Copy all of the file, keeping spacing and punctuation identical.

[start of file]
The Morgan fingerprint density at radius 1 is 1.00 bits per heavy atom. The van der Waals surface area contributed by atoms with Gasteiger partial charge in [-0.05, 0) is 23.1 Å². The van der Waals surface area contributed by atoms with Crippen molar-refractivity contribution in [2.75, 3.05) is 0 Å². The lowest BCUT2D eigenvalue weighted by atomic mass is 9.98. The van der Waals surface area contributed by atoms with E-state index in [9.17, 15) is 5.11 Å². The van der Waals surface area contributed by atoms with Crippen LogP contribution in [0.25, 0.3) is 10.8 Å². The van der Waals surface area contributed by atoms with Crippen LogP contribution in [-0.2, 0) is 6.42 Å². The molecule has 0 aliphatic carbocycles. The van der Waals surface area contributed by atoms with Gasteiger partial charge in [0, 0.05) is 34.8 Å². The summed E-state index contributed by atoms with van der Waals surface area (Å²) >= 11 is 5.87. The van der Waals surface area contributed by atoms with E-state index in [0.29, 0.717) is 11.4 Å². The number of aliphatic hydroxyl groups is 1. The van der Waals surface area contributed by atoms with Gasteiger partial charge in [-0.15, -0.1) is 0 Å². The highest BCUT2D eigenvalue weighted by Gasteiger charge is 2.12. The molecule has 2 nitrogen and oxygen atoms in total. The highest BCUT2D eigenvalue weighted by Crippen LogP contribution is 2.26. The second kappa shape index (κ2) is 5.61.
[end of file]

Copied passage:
The Morgan fingerprint density at radius 1 is 1.00 bits per heavy atom. The van der Waals surface area contributed by atoms with Gasteiger partial charge in [-0.05, 0) is 23.1 Å². The van der Waals surface area contributed by atoms with Crippen molar-refractivity contribution in [2.75, 3.05) is 0 Å². The lowest BCUT2D eigenvalue weighted by atomic mass is 9.98. The van der Waals surface area contributed by atoms with E-state index in [9.17, 15) is 5.11 Å². The van der Waals surface area contributed by atoms with Crippen LogP contribution in [0.25, 0.3) is 10.8 Å². The van der Waals surface area contributed by atoms with Crippen LogP contribution in [-0.2, 0) is 6.42 Å². The molecule has 0 aliphatic carbocycles. The van der Waals surface area contributed by atoms with Gasteiger partial charge in [0, 0.05) is 34.8 Å². The summed E-state index contributed by atoms with van der Waals surface area (Å²) >= 11 is 5.87. The van der Waals surface area contributed by atoms with E-state index in [0.29, 0.717) is 11.4 Å². The number of aliphatic hydroxyl groups is 1. The van der Waals surface area contributed by atoms with Gasteiger partial charge in [-0.15, -0.1) is 0 Å². The highest BCUT2D eigenvalue weighted by Gasteiger charge is 2.12. The molecule has 2 nitrogen and oxygen atoms in total. The highest BCUT2D eigenvalue weighted by Crippen LogP contribution is 2.26. The second kappa shape index (κ2) is 5.61.